Languages are fun. I make it a point to use one every day.

Imagine an ideal world where every child would be brought up by eight or so nursemaids from different countries, each of whom would speak to the child in her native tongue.

This would result in a well-rounded person like my personal hero, James Bond’s evil arch-enemy, who could speak eight or so languages without trace of an accent.

If you speak two or more languages, you know how often any one of them just happened to come in handy. Suppose you strike your thumb while building a playhouse for the grandchildren. Small chance that they’d know your few choice words in Greek or Lithuanian. If they are young enough, however, they’d be able to repeat them exactly for their mother, and then you’d hear about it.

You might know teenage children who won’t admit that they learned a second language from their parents because it makes them different. Even more painful is a stutter or a lisp, because 40 years later you could be elected president of the United States and your slower classmates who teased you after school are still not going to let it go.

Unfortunately, many of us who are language lovers were raised by one or more immigrant parents from the lower class who did not realize the importance and benefits of raising children in a bilingual household.

So, like our friends with parents who only speak one language, we are stuck with a native fluency, if that, in only one language and have to live with it.

At the age of 24 I stayed with my father’s sisters in Sweden and, after a few months, could understand Swedish well enough to know that they were buying me a one-way ticket on the MS Oslofjord and sending me home. At the time I didn’t know that this Dutch-built ship, which would one day sink, had already tipped over while in dry dock. I have to hope that my aunts didn’t know it, either.

For the past 60 years my hobby has been learning how to read Indo-European languages. I have no way of accounting for this peculiar inclination, unless it was the remarkable discovery in 1960 that it was easier to meet girls in Norway if you could speak some Norwegian. Since then I have spent thousands of hours listening to taped conversations in several languages. I have gone to exotic and romantic lands and tried to buy a hot dog or a roast chicken from the natives. It is fun. Learning languages is a poor man’s hobby – much cheaper than going to football games or gambling casinos.

In the course of my studies I discovered Harlequin Romances to be the ideal tool for language learning. The author will sometimes send you the same story in six languages.

Which – thank you for hanging in here – brings me to an observation that might brighten your day.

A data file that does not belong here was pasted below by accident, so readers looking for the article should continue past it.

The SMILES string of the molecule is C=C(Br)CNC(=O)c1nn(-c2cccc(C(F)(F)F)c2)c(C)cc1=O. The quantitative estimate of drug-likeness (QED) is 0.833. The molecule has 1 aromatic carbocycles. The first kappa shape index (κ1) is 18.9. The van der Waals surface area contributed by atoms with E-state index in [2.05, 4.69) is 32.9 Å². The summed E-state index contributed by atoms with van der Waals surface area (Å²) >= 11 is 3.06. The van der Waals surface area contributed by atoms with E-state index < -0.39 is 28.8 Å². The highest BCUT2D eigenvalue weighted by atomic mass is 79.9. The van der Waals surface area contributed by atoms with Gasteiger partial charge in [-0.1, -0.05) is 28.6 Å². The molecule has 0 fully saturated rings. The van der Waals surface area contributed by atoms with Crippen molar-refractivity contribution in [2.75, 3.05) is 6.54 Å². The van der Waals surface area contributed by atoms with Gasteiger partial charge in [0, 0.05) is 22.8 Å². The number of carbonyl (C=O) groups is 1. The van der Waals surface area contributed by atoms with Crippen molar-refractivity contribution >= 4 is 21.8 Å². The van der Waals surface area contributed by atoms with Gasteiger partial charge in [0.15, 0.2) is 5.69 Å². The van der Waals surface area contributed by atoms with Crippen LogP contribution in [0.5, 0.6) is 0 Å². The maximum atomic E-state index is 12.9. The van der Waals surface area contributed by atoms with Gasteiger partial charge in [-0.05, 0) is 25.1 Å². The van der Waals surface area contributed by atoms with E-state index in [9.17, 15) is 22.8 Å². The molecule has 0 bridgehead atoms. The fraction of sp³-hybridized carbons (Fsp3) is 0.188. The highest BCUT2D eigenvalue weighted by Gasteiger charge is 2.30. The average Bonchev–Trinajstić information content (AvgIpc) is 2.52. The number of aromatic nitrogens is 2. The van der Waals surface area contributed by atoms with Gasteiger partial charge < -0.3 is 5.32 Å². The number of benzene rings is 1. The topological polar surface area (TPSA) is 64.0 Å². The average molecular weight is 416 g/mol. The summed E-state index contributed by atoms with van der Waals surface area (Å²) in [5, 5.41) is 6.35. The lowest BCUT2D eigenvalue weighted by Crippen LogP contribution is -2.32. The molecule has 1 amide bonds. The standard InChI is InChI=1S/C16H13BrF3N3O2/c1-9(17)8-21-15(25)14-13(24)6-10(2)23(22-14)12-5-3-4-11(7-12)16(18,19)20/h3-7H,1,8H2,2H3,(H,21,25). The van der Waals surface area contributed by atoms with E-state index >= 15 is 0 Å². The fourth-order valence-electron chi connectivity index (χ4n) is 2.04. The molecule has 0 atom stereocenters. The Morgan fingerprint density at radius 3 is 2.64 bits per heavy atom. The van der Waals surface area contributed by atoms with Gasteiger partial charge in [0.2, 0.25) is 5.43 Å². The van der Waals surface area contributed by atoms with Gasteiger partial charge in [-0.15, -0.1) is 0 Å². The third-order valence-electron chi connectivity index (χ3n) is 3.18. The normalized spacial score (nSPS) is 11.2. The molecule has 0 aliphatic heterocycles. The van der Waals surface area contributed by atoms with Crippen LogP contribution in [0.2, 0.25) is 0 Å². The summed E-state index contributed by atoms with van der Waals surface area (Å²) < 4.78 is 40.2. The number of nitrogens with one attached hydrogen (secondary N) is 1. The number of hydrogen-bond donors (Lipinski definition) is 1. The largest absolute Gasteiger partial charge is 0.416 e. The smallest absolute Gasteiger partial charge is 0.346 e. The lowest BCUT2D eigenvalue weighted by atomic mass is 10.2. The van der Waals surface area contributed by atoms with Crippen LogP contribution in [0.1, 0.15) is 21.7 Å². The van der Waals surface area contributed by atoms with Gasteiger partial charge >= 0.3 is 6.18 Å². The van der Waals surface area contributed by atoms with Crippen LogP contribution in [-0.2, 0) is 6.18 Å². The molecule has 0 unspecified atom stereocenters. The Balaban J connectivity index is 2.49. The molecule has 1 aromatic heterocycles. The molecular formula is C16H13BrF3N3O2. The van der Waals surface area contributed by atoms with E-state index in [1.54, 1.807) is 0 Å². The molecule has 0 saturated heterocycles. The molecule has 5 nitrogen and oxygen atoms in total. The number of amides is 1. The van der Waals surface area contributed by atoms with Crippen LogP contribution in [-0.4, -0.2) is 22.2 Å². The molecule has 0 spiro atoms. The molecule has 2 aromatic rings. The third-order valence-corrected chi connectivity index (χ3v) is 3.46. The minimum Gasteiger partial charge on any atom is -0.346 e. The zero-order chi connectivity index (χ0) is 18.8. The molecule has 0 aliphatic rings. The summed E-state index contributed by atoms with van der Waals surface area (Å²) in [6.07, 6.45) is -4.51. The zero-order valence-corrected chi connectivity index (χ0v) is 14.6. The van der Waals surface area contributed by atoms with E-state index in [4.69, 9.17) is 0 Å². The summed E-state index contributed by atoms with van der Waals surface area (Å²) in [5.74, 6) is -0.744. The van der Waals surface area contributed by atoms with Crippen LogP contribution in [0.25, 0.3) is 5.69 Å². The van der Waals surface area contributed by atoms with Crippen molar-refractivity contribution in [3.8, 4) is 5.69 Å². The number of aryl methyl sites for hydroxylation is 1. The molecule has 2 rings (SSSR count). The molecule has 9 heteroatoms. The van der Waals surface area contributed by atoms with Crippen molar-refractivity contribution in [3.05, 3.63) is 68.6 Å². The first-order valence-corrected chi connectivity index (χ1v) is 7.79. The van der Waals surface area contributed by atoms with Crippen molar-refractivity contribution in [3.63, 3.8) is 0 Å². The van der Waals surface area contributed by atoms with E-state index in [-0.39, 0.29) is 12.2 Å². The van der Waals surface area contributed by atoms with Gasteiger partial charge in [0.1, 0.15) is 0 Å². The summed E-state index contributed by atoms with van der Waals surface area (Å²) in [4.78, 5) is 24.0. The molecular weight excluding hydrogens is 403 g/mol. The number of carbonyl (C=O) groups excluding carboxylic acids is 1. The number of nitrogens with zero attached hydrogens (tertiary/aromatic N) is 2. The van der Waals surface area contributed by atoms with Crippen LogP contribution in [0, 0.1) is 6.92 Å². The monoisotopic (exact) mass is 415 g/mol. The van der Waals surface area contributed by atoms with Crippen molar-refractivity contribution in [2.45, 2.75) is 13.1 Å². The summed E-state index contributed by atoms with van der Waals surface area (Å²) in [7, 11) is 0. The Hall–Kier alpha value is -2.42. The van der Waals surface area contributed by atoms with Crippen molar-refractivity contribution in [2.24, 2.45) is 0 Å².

Last night I once again dipped into one of my favorite Harlequins. Reprinted in the Dutch language, it is dear to my heart because it is about a girl raised by Swedish parents in Minnesota. At the age of 24 she flies to Sweden for the first time.

To make the story even more appealing to moi, she goes to the same part of Sweden where I spent time at the age of 24, so when I read it I am there. I’ve walked those streets.

The trip is engineered by the girl’s grandmother in Minnesota and her grandmother’s girlhood friend in Sweden, who just happens to have a handsome grandson who wears expensive leather shoes.

The reader soon realizes that these two Swedish grandmothers have conspired to throw their grandchildren together. Like any other novel you have ever read, the author has a brave struggle to keep the two kids apart until the last page. At which time the young man suddenly morphs into a mindless sack of mush. Like the protagonists in any worthwhile novel, right up until the last page they have to hate each other, all the while fighting Mother Nature’s friend – the powerful, irresistible physical attraction.

As you know, these books are written for 12- or 13-year-old girls. No way should this Harlequin Romance be read by 84-year-old Maine men.

This is why.

The Swedish grandmother is a lovely young well-to-do widow of 74 who digs in her garden and scrubs her spotless house and bakes pepparkakor to die for, and if I were not happily married to Marsha, The Almost Perfect Woman, I’d be on the next plane to Landvetter.

The humble Farmer can be heard Friday nights at 7 on WHPW (97.3 FM) and visited at his website:
www.thehumblefarmer.com/MainePrivateRadio.html


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